I live in the beautiful Blue Ridge Mountains of North Carolina, having moved here in 2004. The vistas are breathtaking, the seasons are distinct and mild (by comparison of “off the mountain”) and the culture is rich with history and flavor.
2. What is the most important thing that you have learned in your writing experience, so far?
Oh, so many things. Briefly, while writing is a solitary endeavor, and certainly a labor of passion, the act of publishing takes a village of people and supporters. Also that nothing moves quickly. And there will be disappointments, use them to glean knowledge and use the positives to weather the disappointments.
3. Tell us your insights on self-publish or use a publisher?
a. Who is the name of your publisher and in what city are they?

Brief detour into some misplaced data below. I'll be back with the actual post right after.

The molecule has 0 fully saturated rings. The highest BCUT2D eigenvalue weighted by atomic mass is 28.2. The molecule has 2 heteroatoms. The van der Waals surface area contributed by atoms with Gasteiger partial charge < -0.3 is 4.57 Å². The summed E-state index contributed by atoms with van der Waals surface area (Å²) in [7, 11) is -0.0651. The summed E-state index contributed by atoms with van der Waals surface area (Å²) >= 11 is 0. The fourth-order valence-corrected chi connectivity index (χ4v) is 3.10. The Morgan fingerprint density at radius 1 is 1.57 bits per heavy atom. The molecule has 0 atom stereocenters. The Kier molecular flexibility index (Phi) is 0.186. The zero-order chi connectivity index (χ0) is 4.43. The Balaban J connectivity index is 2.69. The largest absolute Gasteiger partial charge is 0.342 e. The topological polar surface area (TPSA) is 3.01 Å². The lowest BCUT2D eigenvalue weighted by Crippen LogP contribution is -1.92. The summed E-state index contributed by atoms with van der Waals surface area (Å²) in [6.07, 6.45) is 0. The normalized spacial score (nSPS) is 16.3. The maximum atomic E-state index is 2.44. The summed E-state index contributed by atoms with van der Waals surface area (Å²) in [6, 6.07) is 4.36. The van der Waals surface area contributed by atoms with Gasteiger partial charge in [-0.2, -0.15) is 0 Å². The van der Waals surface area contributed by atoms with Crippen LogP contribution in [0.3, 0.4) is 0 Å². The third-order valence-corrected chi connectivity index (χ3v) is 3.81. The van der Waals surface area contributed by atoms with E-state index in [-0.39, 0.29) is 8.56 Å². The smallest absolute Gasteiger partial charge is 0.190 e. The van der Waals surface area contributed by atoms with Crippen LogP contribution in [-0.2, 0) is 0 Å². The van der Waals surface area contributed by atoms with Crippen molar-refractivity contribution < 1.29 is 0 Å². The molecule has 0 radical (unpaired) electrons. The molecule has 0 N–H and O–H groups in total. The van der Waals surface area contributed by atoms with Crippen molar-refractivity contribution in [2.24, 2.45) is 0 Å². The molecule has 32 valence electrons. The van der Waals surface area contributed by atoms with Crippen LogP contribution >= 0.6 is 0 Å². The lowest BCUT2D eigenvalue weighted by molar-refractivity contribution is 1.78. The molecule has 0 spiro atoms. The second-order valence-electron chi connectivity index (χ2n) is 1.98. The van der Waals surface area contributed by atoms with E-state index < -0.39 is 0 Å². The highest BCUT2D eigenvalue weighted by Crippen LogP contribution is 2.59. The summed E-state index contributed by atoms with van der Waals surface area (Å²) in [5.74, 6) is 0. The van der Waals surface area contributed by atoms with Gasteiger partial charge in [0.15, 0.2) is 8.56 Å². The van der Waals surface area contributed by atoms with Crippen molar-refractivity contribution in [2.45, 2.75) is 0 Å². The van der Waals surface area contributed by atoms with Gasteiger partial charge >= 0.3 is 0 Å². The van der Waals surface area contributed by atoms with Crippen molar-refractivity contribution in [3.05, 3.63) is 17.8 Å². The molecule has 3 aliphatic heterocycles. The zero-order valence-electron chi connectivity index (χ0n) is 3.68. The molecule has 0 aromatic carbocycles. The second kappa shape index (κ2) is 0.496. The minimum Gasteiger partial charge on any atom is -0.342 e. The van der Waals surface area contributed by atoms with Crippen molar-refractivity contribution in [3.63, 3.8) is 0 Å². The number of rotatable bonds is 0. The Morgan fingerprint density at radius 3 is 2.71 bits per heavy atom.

I am blessed with two publishers, both small presses. They are similar in that regard and very different in other ways. Soul Mate Publishing is in Macedon, NY and Satin Romance/ Melange Books is in White Bear Lake, MN.
4. Any insights eBooks vs. print books and alternative vs. conventional publishing?
I am old fashioned and prefer holding a print book. It’s a personal thing. However, and statistics will back this, a vast majority prefer eBooks. I do most of my reviews on the Kindle, but for pleasure reading it’s almost always print.